Curtin University has been awarded almost $4 million by the Federal Government to fund new research projects, ranging from the solar system and the Earth’s tectonic records to lithium batteries and renewable energy.
As part of the latest round of Australian Research Council (ARC) Discovery Projects scheme, Federal Education Minister, the Hon. Dan Tehan, announced 11 Curtin-led projects had been successful.
Two research projects led by John Curtin Distinguished Professor Zongping Shao, from Curtin’s WA School of Mines: Minerals, Energy and Chemical Engineering, were awarded more than $750,000.
Professor Shao’s research will aim to develop high-performance lithium batteries that have the potential to boost Australia’s world-leading lithium mining industry, as well as developing an innovative hybrid hydrocarbon-carbon fuel cell for long-life power generation.
New research, led by John Curtin Distinguished Professor Phil Bland who leads Curtin’s Space Science and Technology Centre, received $526,000 in ARC funding to pinpoint the origins of hundreds of meteorites as part of an international collaboration.
Other Curtin projects funded by ARC Discovery Projects grants will aim to gain a better understanding of Australia’s natural resources, investigate how to support people achieve difficult goals, explore an energy storage solution to a dish-Stirling concentrated solar power system, and search for the most disruptive stellar-mass and supermassive blackholes in the Universe.
The remaining projects will work to identify the source of cosmic rays – the highest-energy particles in nature – using the Murchison Widefield Array radio telescope, investigate creating green concrete from lithium waste, and examine the history, impact and potential future of zoo biology with the aim of improving human-wildlife relations.
Curtin University Deputy Vice-Chancellor Research Professor Chris Moran congratulated the Curtin researchers on being awarded ARC Discovery Projects grants.
“The ARC Discovery Projects scheme aims to support national and international research collaborations and enhance the scale and focus of Australian research,” Professor Moran said.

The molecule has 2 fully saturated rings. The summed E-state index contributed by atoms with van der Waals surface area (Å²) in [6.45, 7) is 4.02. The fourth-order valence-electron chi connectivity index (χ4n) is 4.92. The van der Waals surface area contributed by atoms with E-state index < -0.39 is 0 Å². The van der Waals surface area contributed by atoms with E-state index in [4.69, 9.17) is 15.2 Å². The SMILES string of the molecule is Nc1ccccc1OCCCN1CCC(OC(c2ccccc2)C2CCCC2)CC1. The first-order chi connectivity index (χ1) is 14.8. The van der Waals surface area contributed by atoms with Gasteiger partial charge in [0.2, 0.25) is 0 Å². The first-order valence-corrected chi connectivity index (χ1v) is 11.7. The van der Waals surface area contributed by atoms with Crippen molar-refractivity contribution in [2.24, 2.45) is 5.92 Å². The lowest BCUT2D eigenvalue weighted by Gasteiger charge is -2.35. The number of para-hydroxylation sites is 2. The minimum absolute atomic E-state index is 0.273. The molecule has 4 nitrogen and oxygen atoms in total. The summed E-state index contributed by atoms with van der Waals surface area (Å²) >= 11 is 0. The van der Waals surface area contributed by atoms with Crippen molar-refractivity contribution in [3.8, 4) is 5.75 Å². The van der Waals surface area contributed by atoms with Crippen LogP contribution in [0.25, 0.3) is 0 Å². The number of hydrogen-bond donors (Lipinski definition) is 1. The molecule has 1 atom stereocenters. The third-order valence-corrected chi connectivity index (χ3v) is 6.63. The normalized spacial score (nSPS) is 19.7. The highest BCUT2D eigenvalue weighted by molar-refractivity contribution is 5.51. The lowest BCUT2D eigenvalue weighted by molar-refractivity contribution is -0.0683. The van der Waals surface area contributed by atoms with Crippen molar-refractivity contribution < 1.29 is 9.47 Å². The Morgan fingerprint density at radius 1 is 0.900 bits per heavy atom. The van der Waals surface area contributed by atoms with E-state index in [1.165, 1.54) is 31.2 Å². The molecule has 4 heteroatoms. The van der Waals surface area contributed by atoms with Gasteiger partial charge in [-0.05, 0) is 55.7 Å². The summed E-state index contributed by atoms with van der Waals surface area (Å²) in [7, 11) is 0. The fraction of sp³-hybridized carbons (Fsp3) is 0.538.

“With this support from the Federal Government, these Curtin researchers will lead significant research projects that have the potential to create lasting scientific, economic, sustainability and social benefits.”
The ARC Discovery Projects scheme aims to expand the knowledge base and research capacity in Australia as well as the country’s economic, commercial, environmental, social and cultural benefits.
The Curtin-led projects funded by the ARC Discovery Projects scheme include:
Deciphering the tectonic record of the early Earth, led by Dr Tim Johnson: $318,988
Facilitating the attainment of difficult goals: From theory to intervention, led by John Curtin Distinguished Professor Nikos Ntoumanis: $365,068
The Global Fireball Observatory: Illuminating Solar System Origins, led by John Curtin Distinguished Professor Phil Bland: $526,000
A thermal battery for dish-Stirling concentrated solar power systems, led by Professor Craig Buckley: $390,000
Black holes accreting at extreme rates, led by Associate Professor James Miller-Jones: $390,000
Detecting cosmic rays using precision radio imaging, led by Dr Clancy James: $378,000
High-performance green concrete containing lithium refinery residue, led by Associate Professor Faiz Shaikh: $240,000
Hybrid Hydrocarbon-Carbon Fuel Cells for Long-Life Power Generation, led by John Curtin Distinguished Professor Zongping Shao: $370,000
Interface/Boundary Engineering Towards Better Solid-State Lithium Batteries, led by John Curtin Distinguished Professor Zongping Shao: $386,188
Rethinking Zoo Biology: The Histories, Effects and Futures of Captivity, led by Dr Matthew Chrulew: $201,786
For more information about the ARC Discovery Projects scheme, visit here.